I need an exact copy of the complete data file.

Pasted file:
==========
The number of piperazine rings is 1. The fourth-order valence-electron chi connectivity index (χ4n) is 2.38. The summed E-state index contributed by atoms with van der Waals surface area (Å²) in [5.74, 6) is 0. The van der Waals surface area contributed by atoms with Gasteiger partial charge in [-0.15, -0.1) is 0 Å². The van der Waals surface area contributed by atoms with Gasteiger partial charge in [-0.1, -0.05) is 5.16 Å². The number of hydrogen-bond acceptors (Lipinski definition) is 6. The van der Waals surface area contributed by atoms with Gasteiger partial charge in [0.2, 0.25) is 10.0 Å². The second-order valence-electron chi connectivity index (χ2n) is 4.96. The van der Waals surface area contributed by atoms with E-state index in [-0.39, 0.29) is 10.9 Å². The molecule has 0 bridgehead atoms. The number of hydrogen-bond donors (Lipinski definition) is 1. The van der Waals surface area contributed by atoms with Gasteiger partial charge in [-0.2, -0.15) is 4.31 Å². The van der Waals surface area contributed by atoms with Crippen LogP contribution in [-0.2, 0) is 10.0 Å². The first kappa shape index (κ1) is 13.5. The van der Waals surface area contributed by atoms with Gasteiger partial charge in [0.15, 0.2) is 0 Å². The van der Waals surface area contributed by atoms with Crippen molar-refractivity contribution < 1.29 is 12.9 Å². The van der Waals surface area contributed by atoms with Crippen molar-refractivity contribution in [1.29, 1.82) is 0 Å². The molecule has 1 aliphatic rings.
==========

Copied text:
The number of piperazine rings is 1. The fourth-order valence-electron chi connectivity index (χ4n) is 2.38. The summed E-state index contributed by atoms with van der Waals surface area (Å²) in [5.74, 6) is 0. The van der Waals surface area contributed by atoms with Gasteiger partial charge in [-0.15, -0.1) is 0 Å². The van der Waals surface area contributed by atoms with Gasteiger partial charge in [-0.1, -0.05) is 5.16 Å². The number of hydrogen-bond acceptors (Lipinski definition) is 6. The van der Waals surface area contributed by atoms with Gasteiger partial charge in [0.2, 0.25) is 10.0 Å². The second-order valence-electron chi connectivity index (χ2n) is 4.96. The van der Waals surface area contributed by atoms with E-state index in [-0.39, 0.29) is 10.9 Å². The molecule has 0 bridgehead atoms. The number of hydrogen-bond donors (Lipinski definition) is 1. The van der Waals surface area contributed by atoms with Gasteiger partial charge in [-0.2, -0.15) is 4.31 Å². The van der Waals surface area contributed by atoms with Crippen LogP contribution in [-0.2, 0) is 10.0 Å². The first kappa shape index (κ1) is 13.5. The van der Waals surface area contributed by atoms with Gasteiger partial charge in [0.15, 0.2) is 0 Å². The van der Waals surface area contributed by atoms with Crippen molar-refractivity contribution < 1.29 is 12.9 Å². The van der Waals surface area contributed by atoms with Crippen molar-refractivity contribution in [1.29, 1.82) is 0 Å². The molecule has 1 aliphatic rings.